If My Jewelry Could Talk

Raising 4 kids around the world, we “lived off the land.” We did NOT take “America” in a container overseas to outfit our home. We went on treasure hunts & searched for “what’s this culture make that’s uniquely theirs, tells a story, shows their art & skills?” If jute carpets were the thing, we hung them on the walls of the tall tropical ceilings. In former Russian Central Asia, Saturdays were treasure troves. I’m no garage saler but I wandered streets filled with antiques once gracing dachas (private cabins), mansions and more. Carved mirrors or desks inlaid with leather no longer cherished, were sold for pennies to make room for uber-modern. Crystal decanters became our flower vases. Chandeliers lined sidewalks. Elegant china no longer fit their modern dream. Oil paintings, leather bound classics, silver work stuffed in cardboard boxes was cheaper than any Walmart wannabe.
My own parents raised me overseas too. For my high school graduation in the lofty Himalayans, they bought me a set of hand carved chairs and tiny table from Peshawar in the Vale of Swat in the Khyber Pass where Osama Ben Laden hid out in caves. We got carpets and brass for birthdays. There were no game boys, tv’s or apple products in the Himalayas.

Moving back to the USA, our children’s friends that flowed through our home called it a museum asking for the stories behind the furniture, wall hangings, table ware, water pitchers, foot stools & more. Most everything has a story, a life it lived before us and then with us. If it doesn’t, it probably doesn’t belong. Those stories get asked over and over and over. Things don’t really matter to us. Stories and the lives lived do!

An inventory of our home would be brass, oil paintings, leather, carpets, tapestries, carvings, china, collections of painted fans, mirrors, eggs, spoons from dozens of lands, weird trash cans, funky table games in bone, ivory, marble, jade, agate, blown glass, brass, sandalwood, stones from Israel, Samarkand, the pyramids, Mount Nebo, the Taj, the Bay of Bengal and more. A head count found throw pillows each with a story from 14 of 86 lands we’ve roamed, décor from 67 & jewelry from 48. Each corner you turn hides another treasure and story.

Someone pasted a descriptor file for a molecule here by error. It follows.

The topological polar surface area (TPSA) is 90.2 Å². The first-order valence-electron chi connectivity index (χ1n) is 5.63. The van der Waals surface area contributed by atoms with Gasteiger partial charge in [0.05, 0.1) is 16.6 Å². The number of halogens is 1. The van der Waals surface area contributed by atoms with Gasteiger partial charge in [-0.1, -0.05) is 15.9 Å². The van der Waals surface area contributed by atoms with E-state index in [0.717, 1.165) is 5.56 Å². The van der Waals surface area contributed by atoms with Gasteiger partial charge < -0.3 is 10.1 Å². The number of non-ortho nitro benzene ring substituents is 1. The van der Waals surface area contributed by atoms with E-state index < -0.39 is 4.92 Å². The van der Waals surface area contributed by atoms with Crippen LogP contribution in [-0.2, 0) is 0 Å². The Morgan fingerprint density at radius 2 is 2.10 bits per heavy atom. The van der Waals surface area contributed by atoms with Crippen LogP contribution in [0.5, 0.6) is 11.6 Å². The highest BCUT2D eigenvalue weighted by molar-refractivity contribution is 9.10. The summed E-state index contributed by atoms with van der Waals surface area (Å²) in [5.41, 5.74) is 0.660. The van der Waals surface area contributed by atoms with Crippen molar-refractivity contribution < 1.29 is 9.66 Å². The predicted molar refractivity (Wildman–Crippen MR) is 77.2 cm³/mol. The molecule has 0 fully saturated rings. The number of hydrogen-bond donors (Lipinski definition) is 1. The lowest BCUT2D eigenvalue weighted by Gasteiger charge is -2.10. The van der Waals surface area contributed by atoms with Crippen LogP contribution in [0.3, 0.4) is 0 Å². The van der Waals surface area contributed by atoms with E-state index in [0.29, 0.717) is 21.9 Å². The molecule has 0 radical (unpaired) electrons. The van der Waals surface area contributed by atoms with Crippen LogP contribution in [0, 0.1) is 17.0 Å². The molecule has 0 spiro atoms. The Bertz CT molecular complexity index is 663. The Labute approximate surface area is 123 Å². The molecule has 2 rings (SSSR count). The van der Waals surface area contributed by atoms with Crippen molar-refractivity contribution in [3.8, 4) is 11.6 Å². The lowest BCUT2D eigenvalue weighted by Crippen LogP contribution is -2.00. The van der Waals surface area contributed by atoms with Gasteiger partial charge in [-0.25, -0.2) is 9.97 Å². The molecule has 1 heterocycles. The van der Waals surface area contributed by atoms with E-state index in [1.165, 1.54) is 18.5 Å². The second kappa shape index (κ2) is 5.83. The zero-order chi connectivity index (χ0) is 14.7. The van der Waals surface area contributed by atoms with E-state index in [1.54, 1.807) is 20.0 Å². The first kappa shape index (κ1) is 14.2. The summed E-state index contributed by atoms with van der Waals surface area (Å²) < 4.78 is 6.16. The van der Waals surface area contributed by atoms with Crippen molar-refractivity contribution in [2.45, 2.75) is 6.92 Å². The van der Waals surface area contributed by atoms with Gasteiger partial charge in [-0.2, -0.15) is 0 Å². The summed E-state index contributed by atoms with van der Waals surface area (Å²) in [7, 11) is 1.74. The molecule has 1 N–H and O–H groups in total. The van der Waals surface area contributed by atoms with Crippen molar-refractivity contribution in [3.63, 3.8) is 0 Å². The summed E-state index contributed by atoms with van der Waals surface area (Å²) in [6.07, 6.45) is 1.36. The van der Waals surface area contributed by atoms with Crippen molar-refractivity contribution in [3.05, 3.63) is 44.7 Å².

I have been asked to tell YOU some of those stories. The way I’m asked to do this is by making some of my personal possessions available to YOU. Yes. You read that correctly. Things don’t really matter to us. Stories and the lives lived with them do. So, WAR is going to start making available my own personal collection of artifacts, treasures and particularly my jewelry.

Many pieces I wear are made by survivors as personal gifts. Often I’m asked if I’m wearing one we carry. If it is board or staff come and remove it to sell “on the spot” while I stand talking to someone. I’m used to being stripped of my jewelry OR often give it away while traveling. When a flight attendant compliments it, I give it to her. When she asks to pay for it, I say, “No, just tell the world that it was made by a precious survivor and they can shop the work of her hands at warchestboutique.com.” Sometimes it is a piece we’ve never carried or no longer do.

No matter what, these pieces have traveled the world with me. They’ve run through red light districts, hugged crying children offered to me in sale, giggled with girls in a safe house while we talk about their dreams, or sat faithfully on my sink in the hotel or guest house at each stop along the way. I’ve worn these pieces in palaces with Princesses and attended royal weddings with them on. I’ve worn them to humble widow homes where the only place to sit is on the mud floor. They’ve attended banquets for hundreds of rescued where we twirl, dance, giggle, play games and dwell in the joy of being girls set free. They’ve sat through graduations of tiny girls and a few boys now raised to be doctors, lawyers, seamstresses, engineers, nurses, teachers or precious mommies that are to their babies what no one was to them. They’ve had soap bubbles and baby spit on them when we taught teen moms how to bath their babies. They’ve hugged a child with polio being hidden by her mom under her bed to protect her from predators. They’ve had too many tears on them to count and listened to the cry of my heart as I wept with, prayed over and comforted. Some times they’ve heard me fight my way through a crowd of angry men or stare down a predator that is daring me to pass him. Then they become my warrior jewelry, mighty and fierce shouting to those around me, “This was made by broken hands now set free, I dare you to defy that freedom.” Ah…If my jewelry could talk…

Click the picture above to find out how far our newest featured piece has traveled!